The one question nobody seems prepared to ask is, on what grounds are claims that the unfolding crisis is temporary based?  Certainly, there is a naïve hope that our broken supply chains will somehow fix themselves.  Even more deranged is the expectation that when the dust settles in Ukraine, we can just lift the sanctions and Russia is going to be our friend again… or at least is going to return to sending us all of the oil, gas, coal and other commodities that our economy depends upon.  Philip Pilkington at UnHerd offers a more realistic view:

“Until now, the West has benefited from the cheap labour and raw materials provided by the developing world. But at a certain point it was inevitable that the developing world would decide it is done playing second fiddle to the West. That day appears to be here, with Russia and China ushering in this new age. Without easy access to cheap labour and raw materials, prices in the West will have to rise — and living standards will have to fall accordingly.”

This is the part that nobody wants to acknowledge.  The Thatcherite “solutions” that political chancers like Sunak are chanting like mantras are the cause of the crisis we now find ourselves in.  Britain has dined out on a mountain of debt built upon the once and done oil and gas profits from the North Sea.  In that period, we took on four pounds of debt for every pound of GDP generated.  And this figure understates the problem if we separate that part of the GDP figure created by financial sector alchemy from the “real” GDP of goods and services.  Over the same period, we exported most of our manufacturing industry to those parts of the world which are now rushing to join the emerging BRICS currency system, so that, as their economies grow, Britain will have little in the way of exports to trade for the basics like food, energy, and raw materials that we need.

It was the ideological extremism of market fetishism which allowed our critical infrastructure to be divided up and hollowed out to the point that it is unable to deliver.  A water industry that cannot store enough of our more than adequate rainfall to prevent widespread summer shortages.  An electricity grid that cannot provide enough power at precisely the times when we need it most.  Basic industries like building, steelmaking and farming, which turn out to have been over-reliant on Russian commodities.  And several manufacturing plants which cannot continue without shiploads of components arriving from China.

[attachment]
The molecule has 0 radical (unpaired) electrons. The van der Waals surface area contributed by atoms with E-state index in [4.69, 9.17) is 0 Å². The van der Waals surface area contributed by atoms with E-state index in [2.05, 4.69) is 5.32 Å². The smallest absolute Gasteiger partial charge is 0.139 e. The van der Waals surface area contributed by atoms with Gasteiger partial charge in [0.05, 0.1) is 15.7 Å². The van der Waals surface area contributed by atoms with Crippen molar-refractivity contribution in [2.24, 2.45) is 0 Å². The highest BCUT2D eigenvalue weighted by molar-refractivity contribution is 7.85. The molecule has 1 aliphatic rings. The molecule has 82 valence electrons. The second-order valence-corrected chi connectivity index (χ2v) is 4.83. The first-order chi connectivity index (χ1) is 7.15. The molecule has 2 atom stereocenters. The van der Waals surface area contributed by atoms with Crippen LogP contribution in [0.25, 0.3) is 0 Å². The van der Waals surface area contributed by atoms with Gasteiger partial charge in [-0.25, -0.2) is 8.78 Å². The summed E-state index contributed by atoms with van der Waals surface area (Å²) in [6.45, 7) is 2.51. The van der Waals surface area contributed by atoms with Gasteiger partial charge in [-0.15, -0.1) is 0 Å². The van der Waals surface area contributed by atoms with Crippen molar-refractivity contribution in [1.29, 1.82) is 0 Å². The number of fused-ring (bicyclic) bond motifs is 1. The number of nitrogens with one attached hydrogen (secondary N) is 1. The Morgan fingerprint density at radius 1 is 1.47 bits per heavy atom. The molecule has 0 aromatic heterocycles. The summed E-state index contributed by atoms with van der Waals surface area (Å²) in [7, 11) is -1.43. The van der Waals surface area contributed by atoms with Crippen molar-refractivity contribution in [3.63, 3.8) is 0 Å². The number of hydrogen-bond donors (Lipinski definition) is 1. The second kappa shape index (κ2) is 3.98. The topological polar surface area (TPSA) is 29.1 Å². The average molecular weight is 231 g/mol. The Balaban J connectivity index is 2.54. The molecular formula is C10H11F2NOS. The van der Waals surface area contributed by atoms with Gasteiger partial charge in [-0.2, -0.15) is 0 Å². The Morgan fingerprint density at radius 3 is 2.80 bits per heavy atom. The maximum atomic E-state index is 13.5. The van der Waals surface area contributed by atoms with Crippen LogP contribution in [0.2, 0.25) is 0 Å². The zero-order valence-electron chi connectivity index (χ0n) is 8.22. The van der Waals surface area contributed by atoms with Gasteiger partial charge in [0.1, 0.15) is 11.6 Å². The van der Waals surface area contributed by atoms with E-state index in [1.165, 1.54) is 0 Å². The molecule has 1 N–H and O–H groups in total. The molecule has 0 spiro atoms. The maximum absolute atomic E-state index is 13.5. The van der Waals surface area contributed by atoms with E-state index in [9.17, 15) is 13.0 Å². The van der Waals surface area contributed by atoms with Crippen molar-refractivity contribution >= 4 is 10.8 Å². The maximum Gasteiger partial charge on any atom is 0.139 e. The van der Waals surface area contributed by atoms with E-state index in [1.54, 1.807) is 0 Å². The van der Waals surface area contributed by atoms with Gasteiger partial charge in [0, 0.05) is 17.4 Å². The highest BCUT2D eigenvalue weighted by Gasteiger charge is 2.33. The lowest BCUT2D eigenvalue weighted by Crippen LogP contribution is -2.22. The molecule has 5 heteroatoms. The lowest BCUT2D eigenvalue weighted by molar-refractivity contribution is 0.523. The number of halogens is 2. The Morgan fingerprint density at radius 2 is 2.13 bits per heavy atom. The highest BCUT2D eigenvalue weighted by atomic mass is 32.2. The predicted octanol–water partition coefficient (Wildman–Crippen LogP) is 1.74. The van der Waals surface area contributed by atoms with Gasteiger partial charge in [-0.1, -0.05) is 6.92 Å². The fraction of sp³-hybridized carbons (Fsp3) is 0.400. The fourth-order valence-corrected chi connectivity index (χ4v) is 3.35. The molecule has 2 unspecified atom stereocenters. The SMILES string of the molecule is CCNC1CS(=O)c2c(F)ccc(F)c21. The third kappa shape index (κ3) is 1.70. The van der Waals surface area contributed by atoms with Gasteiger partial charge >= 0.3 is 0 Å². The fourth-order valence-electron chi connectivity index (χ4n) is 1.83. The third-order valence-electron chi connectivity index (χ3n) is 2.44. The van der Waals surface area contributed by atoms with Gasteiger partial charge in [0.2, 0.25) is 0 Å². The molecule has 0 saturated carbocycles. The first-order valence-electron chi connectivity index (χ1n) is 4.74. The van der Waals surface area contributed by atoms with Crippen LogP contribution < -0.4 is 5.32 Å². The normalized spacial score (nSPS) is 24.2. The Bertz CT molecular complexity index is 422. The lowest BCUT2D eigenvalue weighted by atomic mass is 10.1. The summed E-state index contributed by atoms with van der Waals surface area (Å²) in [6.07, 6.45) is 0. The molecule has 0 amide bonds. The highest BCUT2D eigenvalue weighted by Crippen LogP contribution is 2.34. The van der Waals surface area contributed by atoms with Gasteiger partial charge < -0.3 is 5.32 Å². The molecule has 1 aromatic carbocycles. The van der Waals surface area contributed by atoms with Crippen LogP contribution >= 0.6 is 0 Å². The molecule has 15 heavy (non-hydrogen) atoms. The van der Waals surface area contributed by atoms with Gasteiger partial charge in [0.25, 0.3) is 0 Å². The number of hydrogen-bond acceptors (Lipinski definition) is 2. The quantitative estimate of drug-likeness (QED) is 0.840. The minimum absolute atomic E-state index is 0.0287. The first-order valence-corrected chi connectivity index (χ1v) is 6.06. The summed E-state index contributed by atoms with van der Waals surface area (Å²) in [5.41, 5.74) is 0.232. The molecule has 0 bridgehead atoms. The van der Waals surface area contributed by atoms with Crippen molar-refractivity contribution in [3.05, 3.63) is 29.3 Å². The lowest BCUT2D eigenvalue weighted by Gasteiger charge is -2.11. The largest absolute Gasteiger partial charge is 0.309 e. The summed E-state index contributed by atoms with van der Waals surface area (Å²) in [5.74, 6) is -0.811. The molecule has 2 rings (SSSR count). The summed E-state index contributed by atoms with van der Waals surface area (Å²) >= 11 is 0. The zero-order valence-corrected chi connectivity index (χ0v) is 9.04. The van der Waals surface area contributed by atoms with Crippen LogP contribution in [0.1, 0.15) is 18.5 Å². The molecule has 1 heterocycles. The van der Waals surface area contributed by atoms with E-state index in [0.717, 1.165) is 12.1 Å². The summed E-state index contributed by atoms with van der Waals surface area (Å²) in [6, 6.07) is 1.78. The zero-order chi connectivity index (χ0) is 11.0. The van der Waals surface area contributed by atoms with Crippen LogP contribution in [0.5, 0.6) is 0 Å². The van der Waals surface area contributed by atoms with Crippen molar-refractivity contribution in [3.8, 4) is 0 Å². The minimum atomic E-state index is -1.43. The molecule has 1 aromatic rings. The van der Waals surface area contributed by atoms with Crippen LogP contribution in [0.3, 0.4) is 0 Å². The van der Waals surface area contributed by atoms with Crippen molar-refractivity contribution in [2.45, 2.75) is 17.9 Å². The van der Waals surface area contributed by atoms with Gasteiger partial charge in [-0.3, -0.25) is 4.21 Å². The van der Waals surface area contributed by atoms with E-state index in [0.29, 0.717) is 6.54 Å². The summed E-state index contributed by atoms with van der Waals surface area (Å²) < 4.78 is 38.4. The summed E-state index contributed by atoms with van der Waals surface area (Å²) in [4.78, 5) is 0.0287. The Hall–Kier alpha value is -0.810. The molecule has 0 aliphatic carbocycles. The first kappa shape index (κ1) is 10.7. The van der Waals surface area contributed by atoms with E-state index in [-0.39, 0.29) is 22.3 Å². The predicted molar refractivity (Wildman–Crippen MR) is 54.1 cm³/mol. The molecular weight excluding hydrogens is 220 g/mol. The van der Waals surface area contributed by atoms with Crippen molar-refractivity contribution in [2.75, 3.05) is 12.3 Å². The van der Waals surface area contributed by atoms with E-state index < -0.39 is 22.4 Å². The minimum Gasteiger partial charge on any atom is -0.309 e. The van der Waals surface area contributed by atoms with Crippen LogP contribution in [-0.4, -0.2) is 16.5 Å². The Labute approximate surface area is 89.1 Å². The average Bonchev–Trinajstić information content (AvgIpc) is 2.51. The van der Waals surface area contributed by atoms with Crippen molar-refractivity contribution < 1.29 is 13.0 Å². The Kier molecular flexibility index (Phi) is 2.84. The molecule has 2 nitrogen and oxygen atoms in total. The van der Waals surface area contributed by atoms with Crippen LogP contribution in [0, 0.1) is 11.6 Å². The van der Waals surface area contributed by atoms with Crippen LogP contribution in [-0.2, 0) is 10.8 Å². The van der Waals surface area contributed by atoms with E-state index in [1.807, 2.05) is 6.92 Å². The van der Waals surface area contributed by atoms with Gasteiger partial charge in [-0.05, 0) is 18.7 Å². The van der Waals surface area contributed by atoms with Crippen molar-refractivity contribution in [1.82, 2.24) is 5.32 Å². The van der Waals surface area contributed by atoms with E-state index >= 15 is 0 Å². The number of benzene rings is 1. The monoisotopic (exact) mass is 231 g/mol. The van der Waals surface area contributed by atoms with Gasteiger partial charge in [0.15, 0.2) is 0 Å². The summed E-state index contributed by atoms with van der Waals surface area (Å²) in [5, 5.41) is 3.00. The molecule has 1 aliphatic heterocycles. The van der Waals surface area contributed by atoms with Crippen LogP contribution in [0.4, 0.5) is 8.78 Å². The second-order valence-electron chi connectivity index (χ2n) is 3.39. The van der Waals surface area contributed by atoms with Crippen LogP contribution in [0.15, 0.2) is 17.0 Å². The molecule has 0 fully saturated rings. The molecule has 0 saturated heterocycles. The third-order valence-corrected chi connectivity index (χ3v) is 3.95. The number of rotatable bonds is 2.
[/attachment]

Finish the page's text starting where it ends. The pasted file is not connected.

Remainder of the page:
In the new multi-polar world that is emerging, Britain is going to be a big loser.  As the pound falls in the face of the new, commodity-backed BRICS currency, a prolonged period of import price increases will further drive up the cost of doing business.  But what politicians like Sunak and CEOs like Dame Sharon forget is that the workers’ pay which they seek to depress is also the consumer spending which they desperately want to increase.  Cutting workers’ wages – a solution which, sort of, worked four decades ago – when the UK still had a powerful economic base – will serve only to amplify a crisis which is already underway.  With careful planning and strategic investment over the next decade, we might resurrect some of the essential industry that an earlier generation so casually offshored, and we will have to learn to live without many of the desirable but non-essential items that we currently import.  But too much of our commodities, energy and food is imported for us to avoid a period of prolonged hardship.  And salvation will be impossible if we enter into an ideologically-driven wage-price race to the bottom, with extinction as our final destination.

As you made it to the end…